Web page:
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Trump's Pyrrhic victory

Autor Rainer Hermann
Rainer Hermann
January 4, 2020

Iran has forced America's hand, and potentially pushed its troops out of Iraq. But effects of the US strike on Iran's top military figure may not be what the White House hoped for, says guest contributor Rainer Hermann.

A mock US flag on a street in Baghdad the day after Gen. Soleimani's assassination
Image: Getty Images/AFP/A. Al-Rubaye

General Qassem Soleimani was the second most powerful man in the Islamic Republic of Iran, right behind Supreme Leader Ayatollah Khamenei.

Though others may have held a higher formal rank, it was his strategic prowess as a commander that allowed him to expand Iran's influence in the region to a degree unimaginable to the leaders of the Islamic Revolution of 1979.

Khamenei is undoubtedly the religious and political leader of the republic, but it was Soleimani, his trusted associate, who was its military leader.

Thus, Soleimani's assassination will greatly pain Iran. It will also be a test of Khamenei's credibility, for it was he who boasted that US President Donald Trump could do nothing to harm Iran this past December. Now Khamenei has threatened "hard retaliation," and that it is something that cannot be taken lightly.

Still, much as the elimination of Saddam Hussein soon turned out to be a Pyrrhic victory a decade ago in Iraq, Soleimani's killing may not ultimately pay out the dividends that Washington expects.

Read more: US, Iran on precipice of unpredictable war

Turning against the US

Iran is currently suffering on two fronts: Domestic protests call into question the legitimacy of the Islamic Republic, and protests in Iraq object to its influence abroad. At home, General Soleimani was a beloved figure because he restored some of the nation's lost luster. His death will give the beleaguered government much-needed support among the people.

Moreover, those in Iraq who want to be rid of American troops will also see a boost. It will be easy for them to argue that US troops have abused their mandate — to coordinate with Iraqi troops in the fight against "Islamic State" (IS).

Therefore, it would seem that Iran's plan to provoke the US into acting in such a way that the Iraqi people would turn against its troops seems to have worked. It would also seem that if this is the case, Iran will have won twice: The Iraqi protest movement will have been temporarily quelled, and Iran could once again keep its neighbor on a short leash.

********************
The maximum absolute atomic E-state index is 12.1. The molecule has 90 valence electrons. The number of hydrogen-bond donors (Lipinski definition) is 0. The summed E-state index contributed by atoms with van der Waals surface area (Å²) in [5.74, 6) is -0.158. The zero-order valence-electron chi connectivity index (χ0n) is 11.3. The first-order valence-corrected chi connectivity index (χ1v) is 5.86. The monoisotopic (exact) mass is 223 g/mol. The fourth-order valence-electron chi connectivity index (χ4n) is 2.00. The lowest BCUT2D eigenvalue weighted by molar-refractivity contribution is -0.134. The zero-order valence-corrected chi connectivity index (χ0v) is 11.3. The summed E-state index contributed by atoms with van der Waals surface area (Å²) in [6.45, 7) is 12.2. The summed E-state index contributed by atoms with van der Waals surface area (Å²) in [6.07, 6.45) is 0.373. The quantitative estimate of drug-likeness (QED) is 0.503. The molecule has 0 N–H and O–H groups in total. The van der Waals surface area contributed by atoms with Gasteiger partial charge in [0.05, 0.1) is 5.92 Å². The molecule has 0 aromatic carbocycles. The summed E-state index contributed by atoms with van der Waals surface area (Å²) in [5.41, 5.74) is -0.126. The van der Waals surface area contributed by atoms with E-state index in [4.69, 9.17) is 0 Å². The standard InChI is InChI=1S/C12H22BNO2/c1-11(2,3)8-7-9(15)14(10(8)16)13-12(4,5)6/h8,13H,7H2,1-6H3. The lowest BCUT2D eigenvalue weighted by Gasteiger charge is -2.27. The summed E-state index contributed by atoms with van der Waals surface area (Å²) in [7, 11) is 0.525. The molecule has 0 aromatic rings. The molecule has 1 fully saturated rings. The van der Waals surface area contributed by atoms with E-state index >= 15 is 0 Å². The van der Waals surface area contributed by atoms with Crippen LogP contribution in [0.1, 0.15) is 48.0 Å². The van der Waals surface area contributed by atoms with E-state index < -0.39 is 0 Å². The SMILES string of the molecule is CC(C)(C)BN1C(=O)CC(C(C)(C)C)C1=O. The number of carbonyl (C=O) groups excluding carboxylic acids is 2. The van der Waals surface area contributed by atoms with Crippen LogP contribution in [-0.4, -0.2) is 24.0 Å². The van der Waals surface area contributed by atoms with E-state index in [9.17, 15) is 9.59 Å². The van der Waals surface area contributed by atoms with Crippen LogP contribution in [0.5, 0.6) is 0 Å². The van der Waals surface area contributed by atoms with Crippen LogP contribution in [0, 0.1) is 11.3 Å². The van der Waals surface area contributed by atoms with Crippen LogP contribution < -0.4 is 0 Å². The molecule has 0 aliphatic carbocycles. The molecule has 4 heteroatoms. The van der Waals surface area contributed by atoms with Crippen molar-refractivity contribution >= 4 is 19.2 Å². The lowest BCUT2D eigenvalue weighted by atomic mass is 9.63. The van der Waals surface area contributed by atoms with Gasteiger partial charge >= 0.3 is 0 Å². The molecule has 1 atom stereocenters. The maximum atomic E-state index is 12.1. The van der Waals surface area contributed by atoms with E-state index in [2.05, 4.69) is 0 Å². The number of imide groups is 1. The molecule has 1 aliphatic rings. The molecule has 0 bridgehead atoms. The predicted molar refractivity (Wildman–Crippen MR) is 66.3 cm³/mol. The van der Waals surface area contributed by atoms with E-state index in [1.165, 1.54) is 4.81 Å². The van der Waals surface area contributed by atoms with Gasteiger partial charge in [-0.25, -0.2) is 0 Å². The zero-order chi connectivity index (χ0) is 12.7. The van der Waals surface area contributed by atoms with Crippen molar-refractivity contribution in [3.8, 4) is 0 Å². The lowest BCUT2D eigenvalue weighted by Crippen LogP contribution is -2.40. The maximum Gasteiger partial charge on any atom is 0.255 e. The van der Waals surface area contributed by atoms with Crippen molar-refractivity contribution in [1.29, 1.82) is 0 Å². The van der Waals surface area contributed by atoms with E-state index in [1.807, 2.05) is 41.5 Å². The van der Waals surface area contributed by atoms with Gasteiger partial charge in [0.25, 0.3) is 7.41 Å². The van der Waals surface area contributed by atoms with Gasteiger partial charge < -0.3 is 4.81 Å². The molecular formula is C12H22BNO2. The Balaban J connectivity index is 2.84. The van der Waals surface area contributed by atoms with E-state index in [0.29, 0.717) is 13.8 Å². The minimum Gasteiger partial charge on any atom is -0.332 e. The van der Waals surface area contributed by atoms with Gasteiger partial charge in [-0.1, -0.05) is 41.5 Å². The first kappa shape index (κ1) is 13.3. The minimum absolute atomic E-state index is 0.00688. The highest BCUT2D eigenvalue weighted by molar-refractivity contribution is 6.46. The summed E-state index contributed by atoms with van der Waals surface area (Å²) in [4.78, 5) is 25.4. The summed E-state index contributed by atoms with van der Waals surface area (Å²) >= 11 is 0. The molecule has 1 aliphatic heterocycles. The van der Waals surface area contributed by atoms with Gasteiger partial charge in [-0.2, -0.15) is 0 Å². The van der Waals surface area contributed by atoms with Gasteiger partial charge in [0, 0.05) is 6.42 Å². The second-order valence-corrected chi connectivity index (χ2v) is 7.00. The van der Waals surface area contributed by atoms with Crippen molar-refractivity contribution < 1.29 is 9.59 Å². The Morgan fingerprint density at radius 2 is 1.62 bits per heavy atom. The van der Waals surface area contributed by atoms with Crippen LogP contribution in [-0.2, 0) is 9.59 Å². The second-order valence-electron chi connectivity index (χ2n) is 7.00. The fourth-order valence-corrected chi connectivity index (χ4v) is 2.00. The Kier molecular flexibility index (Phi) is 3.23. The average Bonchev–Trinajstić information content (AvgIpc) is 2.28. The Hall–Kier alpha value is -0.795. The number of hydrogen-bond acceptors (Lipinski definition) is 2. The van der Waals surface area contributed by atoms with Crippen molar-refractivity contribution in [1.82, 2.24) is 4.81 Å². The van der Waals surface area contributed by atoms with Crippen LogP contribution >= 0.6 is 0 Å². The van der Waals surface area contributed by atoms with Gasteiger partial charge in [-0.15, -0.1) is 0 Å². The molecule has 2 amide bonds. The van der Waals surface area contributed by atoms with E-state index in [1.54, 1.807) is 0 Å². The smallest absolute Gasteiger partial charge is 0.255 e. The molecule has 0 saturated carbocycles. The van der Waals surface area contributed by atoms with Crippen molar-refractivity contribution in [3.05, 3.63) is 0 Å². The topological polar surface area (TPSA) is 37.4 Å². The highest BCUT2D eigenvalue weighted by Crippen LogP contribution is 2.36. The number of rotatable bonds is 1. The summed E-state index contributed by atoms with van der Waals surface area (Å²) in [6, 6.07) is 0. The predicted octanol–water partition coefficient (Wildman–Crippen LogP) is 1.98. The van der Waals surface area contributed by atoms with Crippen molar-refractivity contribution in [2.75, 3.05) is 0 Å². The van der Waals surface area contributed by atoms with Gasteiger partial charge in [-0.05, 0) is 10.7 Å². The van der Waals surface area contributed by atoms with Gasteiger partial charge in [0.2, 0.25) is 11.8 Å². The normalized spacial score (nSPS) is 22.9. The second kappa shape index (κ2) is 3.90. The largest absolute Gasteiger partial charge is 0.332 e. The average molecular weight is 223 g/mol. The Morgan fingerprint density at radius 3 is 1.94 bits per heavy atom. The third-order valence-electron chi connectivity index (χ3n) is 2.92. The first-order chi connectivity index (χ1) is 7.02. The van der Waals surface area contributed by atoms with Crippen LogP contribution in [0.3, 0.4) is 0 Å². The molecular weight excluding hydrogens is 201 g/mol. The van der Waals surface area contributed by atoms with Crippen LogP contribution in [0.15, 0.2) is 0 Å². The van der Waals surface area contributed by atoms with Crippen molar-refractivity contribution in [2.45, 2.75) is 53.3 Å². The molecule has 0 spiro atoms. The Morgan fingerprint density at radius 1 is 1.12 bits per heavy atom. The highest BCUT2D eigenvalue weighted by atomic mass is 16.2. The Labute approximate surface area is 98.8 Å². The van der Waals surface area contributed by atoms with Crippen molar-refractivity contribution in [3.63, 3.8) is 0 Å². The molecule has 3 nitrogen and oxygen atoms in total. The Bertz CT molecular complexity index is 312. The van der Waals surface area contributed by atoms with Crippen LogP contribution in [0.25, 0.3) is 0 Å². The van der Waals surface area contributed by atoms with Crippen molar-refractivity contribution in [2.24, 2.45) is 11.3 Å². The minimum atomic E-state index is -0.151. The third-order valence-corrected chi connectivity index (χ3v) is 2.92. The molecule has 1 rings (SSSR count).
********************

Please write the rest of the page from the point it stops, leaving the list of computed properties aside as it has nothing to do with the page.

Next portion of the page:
Rainer Hermann
Rainer Hermann, political editor for Germany's Frankfurter Allgemeine ZeitungImage: Helmut Fricke

Futile actions lacking real strategy

By now, the US must realize that its campaign of "maximum pressure" against Iran has done nothing to protect American interests inside Iraq, but rather, has put them in harm's way. Furthermore, the US has been unable to curb Iran's influence across the Middle East. In fact, quite the opposite has been the case, with Iran acting more aggressively each passing day. 

Iranian leadership is most likely weighing its options to determine whether it makes more sense to attack America head-on, or to go after targets held by US allies in the region. Should Iran attack directly it will take up the gauntlet that Trump has thrown at its feet with Soleimani's assassination. But Iran could also use its numerous proxy militias to go after a wide range of US allies in the region.

Read more: The United States and Iran — Decades of enmity

If Iran were to attack the United Arab Emirates (UAE) or Saudi Arabia, for instance, the United States would be forced to decide whether to stand by those allies or not.

If Washington chooses to do so, it would allow the country to be drawn into yet another war with unknown consequences — and the risk of a large-scale regional conflagration would become very real.

Should the US choose not to act, that, too, would dramatically tip the balance of power in the region — at enormous cost to the West.

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